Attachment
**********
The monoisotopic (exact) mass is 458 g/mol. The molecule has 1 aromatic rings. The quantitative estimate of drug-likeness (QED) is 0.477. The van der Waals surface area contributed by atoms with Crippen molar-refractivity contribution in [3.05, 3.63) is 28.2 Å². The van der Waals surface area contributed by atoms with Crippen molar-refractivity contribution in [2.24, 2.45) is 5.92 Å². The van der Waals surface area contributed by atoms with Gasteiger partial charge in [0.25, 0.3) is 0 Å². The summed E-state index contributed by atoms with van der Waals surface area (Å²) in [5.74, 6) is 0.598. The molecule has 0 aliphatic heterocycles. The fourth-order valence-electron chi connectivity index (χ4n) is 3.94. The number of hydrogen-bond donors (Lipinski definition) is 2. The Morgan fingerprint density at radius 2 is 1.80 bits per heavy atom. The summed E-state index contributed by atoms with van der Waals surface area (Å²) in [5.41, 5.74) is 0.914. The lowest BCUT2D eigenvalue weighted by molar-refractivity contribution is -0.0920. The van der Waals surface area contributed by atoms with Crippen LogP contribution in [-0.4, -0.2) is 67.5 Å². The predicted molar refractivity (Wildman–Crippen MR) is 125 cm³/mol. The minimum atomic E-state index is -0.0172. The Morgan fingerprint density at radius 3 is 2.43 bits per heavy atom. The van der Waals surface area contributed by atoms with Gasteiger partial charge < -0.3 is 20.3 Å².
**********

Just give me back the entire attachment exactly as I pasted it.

The monoisotopic (exact) mass is 458 g/mol. The molecule has 1 aromatic rings. The quantitative estimate of drug-likeness (QED) is 0.477. The van der Waals surface area contributed by atoms with Crippen molar-refractivity contribution in [3.05, 3.63) is 28.2 Å². The van der Waals surface area contributed by atoms with Crippen molar-refractivity contribution in [2.24, 2.45) is 5.92 Å². The van der Waals surface area contributed by atoms with Gasteiger partial charge in [0.25, 0.3) is 0 Å². The summed E-state index contributed by atoms with van der Waals surface area (Å²) in [5.74, 6) is 0.598. The molecule has 0 aliphatic heterocycles. The fourth-order valence-electron chi connectivity index (χ4n) is 3.94. The number of hydrogen-bond donors (Lipinski definition) is 2. The Morgan fingerprint density at radius 2 is 1.80 bits per heavy atom. The summed E-state index contributed by atoms with van der Waals surface area (Å²) in [5.41, 5.74) is 0.914. The lowest BCUT2D eigenvalue weighted by molar-refractivity contribution is -0.0920. The van der Waals surface area contributed by atoms with Crippen LogP contribution in [-0.4, -0.2) is 67.5 Å². The predicted molar refractivity (Wildman–Crippen MR) is 125 cm³/mol. The minimum atomic E-state index is -0.0172. The Morgan fingerprint density at radius 3 is 2.43 bits per heavy atom. The van der Waals surface area contributed by atoms with Gasteiger partial charge < -0.3 is 20.3 Å².